Originally having given up on my Raspberry Pi from RS, a very helpful post from Dilligaf at the Raspberry Pi Foundation’s Forums gave me this advice:
If you’ve given up on the warranty you could always try baking it in the oven at 400 for 10 minutes, or heat it with a heat gun. This may have a detrimental affect on the polyfuse but you could always bypass it or power from the gpio. Baking/heating it should reflow the solder if it’s a bad solder joint. You’ve really got nothing to lose if returning it isn’t an option.
Indeed, he was right. But these things take a little thinking time for me – will things fall off the board? What temperatures/times would I need? Ramp speeds? What might happen to all the connectors and plastics? Would the fan in my oven blow components off? Will there be many fumes which could poison us all? Luckily one problem was already solved for me, I voided my warranty by taking off their defective polyfuse, so that won’t pose me future issues.
From the title, you can already guess what happened. Yes, I baked a Rapberry Pi.
If you have a problematic board, feel free to try this or a variant of this, but at your own risk of course. (I felt it was probably good to get a feel of it, because in my near future for my PhD, I will need to “ghetto” reflow a few PCBs.)
A domestic home oven was used reasoning that fumes and outgassing should be low given it has already been reflowed at least once, it reaches sufficient temperature, and the fan shouldn’t blow the components off if I place the board near the door – away from the fan. A K-type thermocouple attached to a multimeter with thermocouple support for temperature readout was used to get an idea of the temperature – the thermocouple was placed on the aluminium foil . A baking tray was lined with a piece of foil and the board was placed upside down, resting on connectors and scrunched up balls of foil. The choice to place the board upside down was made so as to get the maximum clearance around all sides for the airflow to ensure even baking, and resting on connectors would avoid any possibility that components might get “soldered” onto the foil. I reasoned that, providing no bumps occur during the process, the soldered components should hopefully resist gravity by virtue of the surface tension of solder.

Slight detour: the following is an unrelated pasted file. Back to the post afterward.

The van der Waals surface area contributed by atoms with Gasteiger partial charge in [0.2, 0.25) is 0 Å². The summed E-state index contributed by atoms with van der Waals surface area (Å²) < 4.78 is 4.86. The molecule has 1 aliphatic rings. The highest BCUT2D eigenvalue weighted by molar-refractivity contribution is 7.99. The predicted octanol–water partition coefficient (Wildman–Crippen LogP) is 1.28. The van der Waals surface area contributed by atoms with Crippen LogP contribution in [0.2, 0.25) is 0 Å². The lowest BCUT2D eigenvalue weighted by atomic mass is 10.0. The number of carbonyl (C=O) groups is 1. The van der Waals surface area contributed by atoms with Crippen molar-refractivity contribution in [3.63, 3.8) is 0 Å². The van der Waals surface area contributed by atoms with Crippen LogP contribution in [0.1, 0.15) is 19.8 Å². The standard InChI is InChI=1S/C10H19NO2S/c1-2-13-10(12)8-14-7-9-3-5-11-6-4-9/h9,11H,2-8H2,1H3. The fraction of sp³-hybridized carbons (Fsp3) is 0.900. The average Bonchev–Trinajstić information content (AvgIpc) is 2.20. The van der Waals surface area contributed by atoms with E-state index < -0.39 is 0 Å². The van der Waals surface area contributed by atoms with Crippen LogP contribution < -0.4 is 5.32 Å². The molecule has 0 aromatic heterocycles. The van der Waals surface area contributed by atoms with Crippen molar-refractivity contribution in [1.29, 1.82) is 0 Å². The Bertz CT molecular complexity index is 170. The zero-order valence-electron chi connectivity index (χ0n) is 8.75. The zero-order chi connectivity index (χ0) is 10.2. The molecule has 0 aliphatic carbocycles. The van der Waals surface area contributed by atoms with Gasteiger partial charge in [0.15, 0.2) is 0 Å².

So, turn on the oven and start baking. But it’s not as simple. Underbake and there will be no reflow action, or poor reflow action. Overbake and your connectors will melt off, and the board may be permanently damaged. The technical term for this is reflow time-temperature profile and JEDEC (the guys behind the memory standards) have a standard reflow profile which most people in the industry use. Note that lead-free solders used in RoHS devices have a higher reflow temperature requirement, and have more stringent requirements on temperature and time – i.e. a smaller process window. Here’s a generic reflow profile – the peak temperature should be about 245-260 for lead free solder, and the sustained temperature within 5 degrees C of the peak should be about 5-30 seconds (depending on the sensitivity of the components). Note how that there’s a slow ramp-up in order to pre-heat the board and reduce thermal stresses.
But don’t let the onerous reflow profile requirements scare you off. Ultimately, I wasn’t going to build a controller and try to do it perfectly. Instead, I did as people do when cooking food – go with my intuition … and my thermocouple readout!
We’re bake bake baking away … I decided to level off at 100 degrees C for a while, then at around 160 degrees C, then it was charge right up to 245 degrees C and I held that for a minute. Note that due to thermal mass and also uneven heat distribution that while the thermocouple might have read 245 degrees C, the center of the device might not be at that temperature – hence why I held the temperature for twice as long as would really be recommended.
So we must begin rampdown, but not too quickly so that the solder can form a good joint. Power off the oven, leave the oven door ajar for a bit … then open it completely. Don’t disturb it at all until cool. So after baking, this is what it looked like (note thermocouple wire gone brown, and nothing’s fallen off).
For people that think this might be a joke – well, it’s not. You can tell because the serial number label has now shrivelled into a mess near the SD socket (in hindsight, should have taken that off), and the plastic surrounding the header pins has gone oily and somewhat goopy in appearance (but still that’s okay). Not pictured is the boxy audio jack which now has slightly concave walls instead of straight walls.
And in the end, this really DID solve the problem, suggesting they may have had soldering issues/reflow issues (reminiscent of the Xbox red-ring-of-death problems). I spent the rest of the day working on a small side project of mine using the Raspberry Pi that had been baked – no problems with X, apt-get, and configuring servers. No unexpected black-screens – finally! Thanks Dilligaf! (And no thanks to RS who sent me this half-baked Pi.)